Organization Development Network of Western New York

Kirkpatrick’s Training Evaluation Model for Processing Team Building

Posted in Facilitation, Team Development by Michael Cardus on October 22, 2010

Kirkpatricks 4 levels for evaluating training programs team building processing


Donald Kirkpatrick’s system for evaluating training programs, used for real-time processing of team building and learning simulations.

The model was initially created to be used in a time-span that can sufficiently measure and evaluate training programs.

I have used and developed metrics for projects lasting from 1 month to continual evaluation of several years. The focus being on ensuring that each level of the model is implemented and tweaked to create the results that are established before and during the training process.

Kirkpatrick’s model is as follows;

  • Level 1: Reaction

  • To what degree participants react favorably to the training

  • Level 2: Learning

  • To what degree participants acquire the intended knowledge, skills, attitudes, confidence, and commitment based on their participation in a training event

  • Level 3: Behavior

  • To what degree participants apply what they learned during training when they are back on the job

  • Level 4: Results

  • To what degree targeted outcomes occur as a result of the training event and subsequent reinforcement

AND this model can be shortened to be used for processing and reflection of team building initiatives. Here is how; Viewing the model as an experiential learning cycle. There are several ways to accomplish this. Below are questions that the facilitator can ask the participants in the program.

Level 1: Reaction

  • What was your initial reaction to the initiative?
  • What connections, ideas, thoughts, feelings do you attach to the resources you were supplied with?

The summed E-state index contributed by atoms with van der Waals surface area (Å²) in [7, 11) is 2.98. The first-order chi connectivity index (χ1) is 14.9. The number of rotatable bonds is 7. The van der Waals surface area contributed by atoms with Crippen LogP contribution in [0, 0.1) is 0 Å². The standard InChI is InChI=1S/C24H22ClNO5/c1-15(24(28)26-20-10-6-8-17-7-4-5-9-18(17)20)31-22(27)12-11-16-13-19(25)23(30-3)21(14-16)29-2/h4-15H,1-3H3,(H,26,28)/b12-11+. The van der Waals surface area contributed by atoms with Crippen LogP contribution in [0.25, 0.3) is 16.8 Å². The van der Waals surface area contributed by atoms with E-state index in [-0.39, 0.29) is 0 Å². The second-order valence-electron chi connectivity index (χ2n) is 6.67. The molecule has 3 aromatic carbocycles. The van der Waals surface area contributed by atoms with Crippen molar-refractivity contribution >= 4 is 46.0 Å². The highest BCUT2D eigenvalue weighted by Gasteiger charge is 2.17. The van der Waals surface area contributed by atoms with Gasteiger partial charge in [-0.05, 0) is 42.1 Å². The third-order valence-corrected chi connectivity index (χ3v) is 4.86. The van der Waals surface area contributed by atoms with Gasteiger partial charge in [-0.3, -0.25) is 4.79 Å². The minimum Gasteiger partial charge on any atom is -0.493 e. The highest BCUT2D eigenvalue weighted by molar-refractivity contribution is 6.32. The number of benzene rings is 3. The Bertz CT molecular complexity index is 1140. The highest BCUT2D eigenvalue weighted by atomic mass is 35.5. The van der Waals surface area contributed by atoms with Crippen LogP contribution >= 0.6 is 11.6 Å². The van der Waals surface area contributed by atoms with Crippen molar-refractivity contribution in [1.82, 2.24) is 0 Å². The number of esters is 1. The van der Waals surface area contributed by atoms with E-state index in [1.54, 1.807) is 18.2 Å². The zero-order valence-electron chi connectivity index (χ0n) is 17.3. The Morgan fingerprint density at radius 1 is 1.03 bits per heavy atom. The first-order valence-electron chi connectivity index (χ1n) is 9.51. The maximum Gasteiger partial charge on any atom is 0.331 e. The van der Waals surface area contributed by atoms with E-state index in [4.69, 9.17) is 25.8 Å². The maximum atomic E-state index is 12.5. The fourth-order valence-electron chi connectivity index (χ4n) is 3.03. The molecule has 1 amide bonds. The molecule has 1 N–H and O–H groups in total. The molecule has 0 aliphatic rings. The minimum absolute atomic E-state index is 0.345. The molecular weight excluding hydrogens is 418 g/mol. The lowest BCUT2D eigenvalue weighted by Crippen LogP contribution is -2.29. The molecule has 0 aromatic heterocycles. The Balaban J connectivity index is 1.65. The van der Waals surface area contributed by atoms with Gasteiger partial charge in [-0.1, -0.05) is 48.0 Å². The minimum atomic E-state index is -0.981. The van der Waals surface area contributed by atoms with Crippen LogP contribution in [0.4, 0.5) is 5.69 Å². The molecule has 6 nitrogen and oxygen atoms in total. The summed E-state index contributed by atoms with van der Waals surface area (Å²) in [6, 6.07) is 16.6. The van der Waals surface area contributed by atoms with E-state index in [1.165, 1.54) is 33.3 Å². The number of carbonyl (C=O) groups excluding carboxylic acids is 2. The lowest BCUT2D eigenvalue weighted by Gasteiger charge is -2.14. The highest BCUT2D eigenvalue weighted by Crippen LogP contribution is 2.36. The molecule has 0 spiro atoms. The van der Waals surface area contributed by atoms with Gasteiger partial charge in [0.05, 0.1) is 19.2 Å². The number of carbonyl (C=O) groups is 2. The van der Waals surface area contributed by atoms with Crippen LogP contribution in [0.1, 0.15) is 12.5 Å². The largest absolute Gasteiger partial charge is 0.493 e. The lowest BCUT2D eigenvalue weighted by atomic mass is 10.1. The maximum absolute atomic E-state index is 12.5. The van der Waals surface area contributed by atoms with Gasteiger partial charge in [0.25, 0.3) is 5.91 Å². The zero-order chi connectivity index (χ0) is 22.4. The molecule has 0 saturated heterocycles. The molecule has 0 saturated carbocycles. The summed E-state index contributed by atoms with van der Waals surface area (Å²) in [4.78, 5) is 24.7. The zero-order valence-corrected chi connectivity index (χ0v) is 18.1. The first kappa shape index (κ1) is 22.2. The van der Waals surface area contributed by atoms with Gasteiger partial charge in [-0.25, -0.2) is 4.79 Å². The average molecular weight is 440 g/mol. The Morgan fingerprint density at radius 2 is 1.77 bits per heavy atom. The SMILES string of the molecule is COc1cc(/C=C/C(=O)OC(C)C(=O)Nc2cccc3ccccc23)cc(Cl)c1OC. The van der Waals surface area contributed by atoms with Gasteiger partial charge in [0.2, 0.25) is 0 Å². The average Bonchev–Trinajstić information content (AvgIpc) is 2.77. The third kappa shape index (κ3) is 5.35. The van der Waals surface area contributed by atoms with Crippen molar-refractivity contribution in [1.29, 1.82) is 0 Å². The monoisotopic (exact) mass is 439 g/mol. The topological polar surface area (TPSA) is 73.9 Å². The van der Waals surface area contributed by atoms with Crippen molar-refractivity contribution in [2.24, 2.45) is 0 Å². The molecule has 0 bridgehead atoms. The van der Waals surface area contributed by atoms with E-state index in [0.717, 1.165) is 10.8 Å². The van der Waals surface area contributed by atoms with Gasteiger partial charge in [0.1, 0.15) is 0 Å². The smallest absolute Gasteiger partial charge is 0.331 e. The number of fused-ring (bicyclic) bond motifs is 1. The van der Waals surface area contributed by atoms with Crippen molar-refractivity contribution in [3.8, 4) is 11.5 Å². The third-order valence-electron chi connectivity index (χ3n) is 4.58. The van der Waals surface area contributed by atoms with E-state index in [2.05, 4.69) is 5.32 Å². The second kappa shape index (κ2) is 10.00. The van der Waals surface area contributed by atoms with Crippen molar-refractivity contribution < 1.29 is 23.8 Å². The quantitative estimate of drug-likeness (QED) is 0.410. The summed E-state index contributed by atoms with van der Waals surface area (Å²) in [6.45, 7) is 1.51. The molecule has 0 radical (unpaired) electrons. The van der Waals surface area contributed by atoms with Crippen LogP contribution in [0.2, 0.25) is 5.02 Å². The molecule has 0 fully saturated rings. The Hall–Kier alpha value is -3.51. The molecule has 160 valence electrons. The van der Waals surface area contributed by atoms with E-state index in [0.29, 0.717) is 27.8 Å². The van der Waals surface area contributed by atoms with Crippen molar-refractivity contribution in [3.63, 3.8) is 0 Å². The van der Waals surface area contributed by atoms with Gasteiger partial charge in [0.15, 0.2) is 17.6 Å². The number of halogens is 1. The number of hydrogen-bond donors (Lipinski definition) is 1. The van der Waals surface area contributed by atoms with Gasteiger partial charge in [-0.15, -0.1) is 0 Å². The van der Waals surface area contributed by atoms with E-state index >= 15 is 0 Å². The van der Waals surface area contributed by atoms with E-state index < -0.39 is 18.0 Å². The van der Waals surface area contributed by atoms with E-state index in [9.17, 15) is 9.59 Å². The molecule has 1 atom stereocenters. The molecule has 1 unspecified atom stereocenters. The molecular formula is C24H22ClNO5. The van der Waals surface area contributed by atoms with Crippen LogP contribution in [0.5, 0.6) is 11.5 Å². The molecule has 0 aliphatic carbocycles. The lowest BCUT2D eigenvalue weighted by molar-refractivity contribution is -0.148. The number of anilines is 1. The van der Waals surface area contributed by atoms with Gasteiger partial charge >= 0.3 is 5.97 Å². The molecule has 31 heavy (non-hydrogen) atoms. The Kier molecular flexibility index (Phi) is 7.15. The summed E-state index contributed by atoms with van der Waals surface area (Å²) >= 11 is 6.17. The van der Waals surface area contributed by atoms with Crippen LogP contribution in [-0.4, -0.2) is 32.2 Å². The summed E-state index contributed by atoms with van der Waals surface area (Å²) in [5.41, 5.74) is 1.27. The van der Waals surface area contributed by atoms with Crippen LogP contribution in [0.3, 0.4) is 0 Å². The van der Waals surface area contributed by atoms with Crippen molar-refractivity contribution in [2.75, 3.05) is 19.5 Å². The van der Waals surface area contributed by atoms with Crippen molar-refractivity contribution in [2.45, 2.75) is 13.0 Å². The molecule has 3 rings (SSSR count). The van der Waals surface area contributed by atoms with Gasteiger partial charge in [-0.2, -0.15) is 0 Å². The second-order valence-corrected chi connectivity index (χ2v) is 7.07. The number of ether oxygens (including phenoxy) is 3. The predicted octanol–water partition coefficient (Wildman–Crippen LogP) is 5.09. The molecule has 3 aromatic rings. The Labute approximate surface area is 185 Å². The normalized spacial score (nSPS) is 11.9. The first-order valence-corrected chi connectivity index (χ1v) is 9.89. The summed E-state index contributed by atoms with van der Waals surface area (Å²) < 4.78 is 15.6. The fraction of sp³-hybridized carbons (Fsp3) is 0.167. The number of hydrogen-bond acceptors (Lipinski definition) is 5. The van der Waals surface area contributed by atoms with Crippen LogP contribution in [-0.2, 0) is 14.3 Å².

• When you were first put into the team to work on this challenge, what was your reaction to the other people on the team? i.e. how well do you know the other people? what past experiences have you had with them? stories and perceptions of their work habits?
  • Now that the challenge is done how do you feel about what has been accomplished?

Level 2: Learning

  • In what ways did reaction impact your trust in the team?
  • Share what was learned.
  • What did you learn about the process? (whatever process and knowledge you were trying to instill i.e. goal setting, planning, process mapping, cycle time)
  • If you were to describe what was learned from this initiative to a stranger, how would you? what would you say was learned?
  • Reflecting on the challenge what do you think was the learning objective?

Level 3 Behavior

  • Did anyone’s behavior change from the start to finish?
  • What caused the behavior change?
  • Does that happen in the office, meeting, work-place, etc…?
  • What causes that to happen?
  • How can we apply what we discussed to the organization, team, and you?
  • Describe the actions and processes that were most beneficial to success.
  • Which of those can we discuss implementing into the team?

Level 4 Results

  • Looking at the actions and processes that were chosen to be implemented; choose one that would have an impact.
  • On a scale from 0 – 10, 0 – being the action and process does not exist to 10 -being the action and process is prevalent throughout the organization (team, individuals, etc…) where would you place it?
  • Using the same scale where would it have to be for you to feel that it is successful?
  • Describe how you would know it was successful, what would other people do, act, produce, communicate, etc…?
  • Describe how the process would be spoken about, by team members, leadership, stakeholders, community members, etc…? 
  • What steps are we willing to take to implement those steps?


The facilitator can use a variety of techniques to engage and transfer the learning + results from experiential team building activities.

Please share ideas, alternative suggestions and methods for processing using the Kirkpatrick model.




michael cardus is create-learning

photo by Niffty..


One Response

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  1. Susan Woods said, on October 22, 2010 at 2:13 pm

    Mike, Yes, too often our measurement doesn’t get past level one, with a hint at level two. When I provide training for an organization as an external consultant, I ask two questions: 1) how will the importance of the message/content/skills of this training be communicated? and 2) what else is in place to support the message/content/skills of this training? Developing a full-level evaluation strategy would move an organization toward addressing these concerns and keep critical supports and system focus on the radar screen. Organizatoinal learning is an initiative, not an event. Thank you for the laying this out so clearly. Susan

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